There's been a lot of media attention lately focused on our hobby, which in the grand scheme of things should be a good thing. But if you're an outsider looking in, you might think that it only takes a few weeks at most to build a car from the ground up, and when it comes time to sell it, get ready to go to the bank because it'll bring six figures easy.
Anyone who has built a car from the ground up knows those kind of time frames aren't realistic, but when it comes to the money, that may be a different story. We've been having a lot of discussions around the water cooler lately about the high cost of hot rodding. It wasn't too long ago that I was watching a prominent hot rod builder being interviewed on one of these television shows when he made the statement that you've got to have $100,000 to play these days. My initial reaction was that he was out of his mind. But the more I thought about where he was coming from the more I realized he was probably right.
Got your attention now, huh? He's right if you went to his shop or any of the other high-profile shops with nothing but your checkbook and told them to build you a hot rod. In fact, for 100 G's you'd be lucky to leave with a basic '32 highboy with virtually no modifications. In an era when it's common to hear of build costs of two, three, or four hundred thousand (or a million) for some of the cars roped off and displayed on the indoor car show circuit, $100,000 almost starts sounding cheap.
Even these numbers lose some of their shock living in Southern California and dealing with the real estate market, but I've traveled enough to know that in most parts of this country, $400,000 will not only buy your house but might just get you your neighbor's as well. So the thought of even spending a tenth of that for a hot rod is unimaginable. I believe a cool hot rod or custom can be built for substantially less than that and if I didn't, I couldn't put out this magazine geared toward those of us on a budget. Just how cheaply a hot rod can be built is still a matter of debate.
While attending the Lonestar Round Up this past April, I set out to find out just how much you can build for your money and was surprised at what I found. My main goal was to see just what could be assembled for less than $10,000. I felt that this was a realistic number, but I'm sure some of you are already thinking that 10 grand is high-buck-just as I know that as soon as you're done reading this, you'll write me to tell me I'm full of crap (wouldn't be the first time) and send me a photo of the car you built for much less (I hope you do).
I based my criteria on a prewar car that was somewhat finished and was built with, what I considered, an aesthetic plan. That doesn't mean paint but it should appear complete with such things as floorboards, door panels (upholstered or not), gauges, and a well-built chassis (basically safe). I'm talking about hot rods that the owner built from the ground up. I know that you can have a lot of fun in a '50s something with the springs torched and a set of wheels and whitewalls but that's not what I'm referring to.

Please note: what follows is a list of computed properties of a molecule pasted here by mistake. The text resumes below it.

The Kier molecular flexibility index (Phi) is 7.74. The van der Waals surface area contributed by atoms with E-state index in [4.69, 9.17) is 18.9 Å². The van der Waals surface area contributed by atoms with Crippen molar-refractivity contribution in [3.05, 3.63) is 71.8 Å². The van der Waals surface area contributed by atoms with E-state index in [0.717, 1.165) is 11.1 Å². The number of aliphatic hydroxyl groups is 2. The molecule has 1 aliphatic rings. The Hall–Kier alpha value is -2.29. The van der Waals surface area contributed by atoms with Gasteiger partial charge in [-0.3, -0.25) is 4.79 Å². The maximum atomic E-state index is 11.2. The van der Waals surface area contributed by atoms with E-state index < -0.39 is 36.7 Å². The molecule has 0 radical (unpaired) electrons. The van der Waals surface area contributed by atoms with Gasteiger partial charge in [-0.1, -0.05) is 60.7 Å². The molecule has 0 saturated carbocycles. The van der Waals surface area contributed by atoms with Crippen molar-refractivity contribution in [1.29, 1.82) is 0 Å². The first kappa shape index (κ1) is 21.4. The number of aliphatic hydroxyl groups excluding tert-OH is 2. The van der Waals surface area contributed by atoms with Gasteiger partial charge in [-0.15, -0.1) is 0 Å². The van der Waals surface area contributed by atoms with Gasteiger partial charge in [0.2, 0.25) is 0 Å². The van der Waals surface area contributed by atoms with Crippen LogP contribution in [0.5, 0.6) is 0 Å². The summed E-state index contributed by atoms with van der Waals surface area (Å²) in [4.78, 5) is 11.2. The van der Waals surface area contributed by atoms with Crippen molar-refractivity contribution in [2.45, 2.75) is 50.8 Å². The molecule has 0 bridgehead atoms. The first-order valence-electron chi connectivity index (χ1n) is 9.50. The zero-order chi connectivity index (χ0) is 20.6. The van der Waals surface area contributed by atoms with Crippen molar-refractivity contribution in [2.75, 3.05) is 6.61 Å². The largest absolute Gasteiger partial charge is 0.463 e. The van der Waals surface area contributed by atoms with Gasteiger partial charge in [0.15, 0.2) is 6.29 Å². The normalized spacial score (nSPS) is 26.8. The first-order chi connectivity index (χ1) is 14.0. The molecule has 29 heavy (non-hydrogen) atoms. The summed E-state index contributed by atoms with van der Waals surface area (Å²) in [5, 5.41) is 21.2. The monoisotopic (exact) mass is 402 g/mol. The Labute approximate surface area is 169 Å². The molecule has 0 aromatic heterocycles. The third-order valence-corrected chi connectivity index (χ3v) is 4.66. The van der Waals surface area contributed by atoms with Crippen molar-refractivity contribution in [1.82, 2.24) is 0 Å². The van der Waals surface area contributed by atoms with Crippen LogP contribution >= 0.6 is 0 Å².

Once I found a hot rod that I thought might meet my criteria I started talking to the owner. I was somewhat surprised to find that when the discussion turned towards the build cost they were almost embarrassed to say and in most cases it wasn't because it was so little. The figure quoted most often, which surprised me, was around $15,000. One example was a good-looking modified with a 'glass body in black suede (no opening doors or trunk), no upholstery (it had painted bomber seats), a vintage engine with a trio of 94s, split wishbones, and a basic wheel and tire package. I would have bet the farm that it would have come in under my $10,000 budget, but it was detailed nicely and well-built and once you start pricing new items like dropped and drilled I-beams along with the cost of vintage parts (rebuild carbs and Buick drums), the money starts adding up quick.
I know it can be done for less and I'm glad that there will always be those of you who will strive to recycle as much as possible and do as much of it as you can on your own. I also know you'll have more fun working on it and driving it than the guy who has 10 times as much invested in his.
I'd really like to see the hot rods built by those of you who will argue that it can be easily done for less than 10 grand. Send a photo along with an honest breakdown of the costs of the parts used (the $25 392 Hemi you've had stuffed in the garage for the last 20 years doesn't count) to me at email@example.com or Rod & Custom, 774 S. Placentia Ave., Placentia, CA 92870. I'd like to prove that you can indeed play in this hobby with a beer and hot dog budget.